Raising Parking Fees – “What were you thinking?”


Raising Parking Fees – “What were you thinking?”

Charleston, SC, is raising meter prices to equal garage prices. The local hospitality workers are enraged because this is dipping into their pocketbooks in a big way. Seems they park on street because it costs less. Oh, and the city is also extending enforcement til later in the evening, meaning additional costs for workers.

Hold the phone! Why would it cost less to park on street, a few steps from your destination, that to park in a structure a block or two away? Wouldn’t the more convenient space cost more? It seems the pricing was upside down to begin with. Of course, that’s the way it is in many cities. Buck an hour onstreet, $5 an hour in the structure.

The cooks, waiters, and baristas who park in those onstreet spots to save money are also missing something. They are taking their customer’s spaces. I understand the need to save money, particularly when you are on a budget, but to do so by making it more difficult for you boss to cover your paycheck? I don’t think so.

The article posted on Parknews.biz had some ideas – shuttles from lots on the periphery of the city, permits to reduce parking rates in structures for local employees, building rapid transit (a brilliant short term solution) – and the city council is mulling. But the key is this graph:

City Council didn’t vote on the issue because it already approved the parking meter changes late last year during the 2018 budget process. The decision was part of the plan to avoid raising homeowners’ property taxes to cover extra expenses this year, including a cost-of-living raise for city employees.

Did you note the words “budget” and “cover extra expenses” in the story? Yep – parking fees were being raised to cover costs unrelated to parking. It was also buried in the budget passed last year. Oh Please.

Now, after the raise is said and done, it comes to light. To quote a late-night host talking to a movie star caught with a prostitute “What were you thinking?” No wonder the local citizens are reaching for the torches and pitchforks.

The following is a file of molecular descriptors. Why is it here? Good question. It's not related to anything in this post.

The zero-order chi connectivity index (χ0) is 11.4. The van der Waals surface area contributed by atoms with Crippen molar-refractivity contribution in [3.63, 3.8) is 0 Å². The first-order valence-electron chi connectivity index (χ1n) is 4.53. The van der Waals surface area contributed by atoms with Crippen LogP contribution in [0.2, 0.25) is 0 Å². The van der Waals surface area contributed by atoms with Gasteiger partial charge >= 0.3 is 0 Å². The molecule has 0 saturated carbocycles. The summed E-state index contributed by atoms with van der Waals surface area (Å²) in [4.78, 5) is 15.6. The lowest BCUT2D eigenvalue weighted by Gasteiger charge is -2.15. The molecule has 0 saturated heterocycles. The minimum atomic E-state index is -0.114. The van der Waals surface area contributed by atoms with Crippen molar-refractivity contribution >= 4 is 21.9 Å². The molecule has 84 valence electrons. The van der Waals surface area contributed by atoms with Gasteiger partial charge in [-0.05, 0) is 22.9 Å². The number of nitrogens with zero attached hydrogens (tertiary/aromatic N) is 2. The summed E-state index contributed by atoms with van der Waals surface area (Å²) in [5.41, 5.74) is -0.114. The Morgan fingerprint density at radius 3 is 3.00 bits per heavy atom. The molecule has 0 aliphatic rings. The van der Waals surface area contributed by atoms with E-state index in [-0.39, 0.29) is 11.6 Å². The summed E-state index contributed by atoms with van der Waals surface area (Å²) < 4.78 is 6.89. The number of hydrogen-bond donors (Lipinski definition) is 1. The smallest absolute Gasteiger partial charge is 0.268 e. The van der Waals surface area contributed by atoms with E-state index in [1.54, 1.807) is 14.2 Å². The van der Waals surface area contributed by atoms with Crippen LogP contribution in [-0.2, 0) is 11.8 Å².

Come on Charleston. Parking is one of the most emotive subjects you address. You can do better than this.


Picture of John Van Horn

John Van Horn

2 Responses

  1. “…parking fees were being raised to cover costs unrelated to parking…”

    Parking fees seem to be a major “go to” source for many municipalities as a means of balancing their budgets, or funding other programs. This was a major issue back when parking meters were first being installed on a wide-spread basis for the purposes of helping manage various traffic control issues. There were numerous law suits brought in multiple states declaring that parking meters were unconstitutional, and one of the main arguments was that the purpose of the meters was to create a revenue source versus serving as a regulatory action. To make a long story short, several State Supreme Courts all seemed to come to the same conclusion, so long as the charges were used to offset the costs of the parking program AND and any excess revenues were used to further the goals of the parking program (capital improvements to road and pedestrian infrastructure; money for future garage construction; sinking funds for future maintenance; money to cover salaries, pensions, etc of those involved in the parking program; etc.) then the parking meter programs were constitutional and the municipalities were within their rights to implement the programs. If the excess funds were used to finance programs and/or expenses that were not related to the parking program (parking meter revenue paying for a new City Hall or providing benefits to non-parking operations related employees, etc.) then the program was not legal and the courts would be within their rights to force the fees to be lowered to the point where all revenues stayed within the parking program.

    Here’s a summary the long story if interested (there are numerous other examples available);


    Don’t think many law makers have been looking at those decisions in the past few decades.

  2. The other problem is that people aren’t engaged early along in the process. Providing low cost passes to employees in the parking structures has worked well in the city I’m in when a similar change was made. There are way to engage people that use the meters prior to these budget decisions instead of people getting enraged a year or so after the decision was made in a public setting. One example I’ve seen is using a service like Textizen and placing stickers on the meters for people to provide public comment by text to their public officials. They used these to identify places for bicycle rental parking locations.

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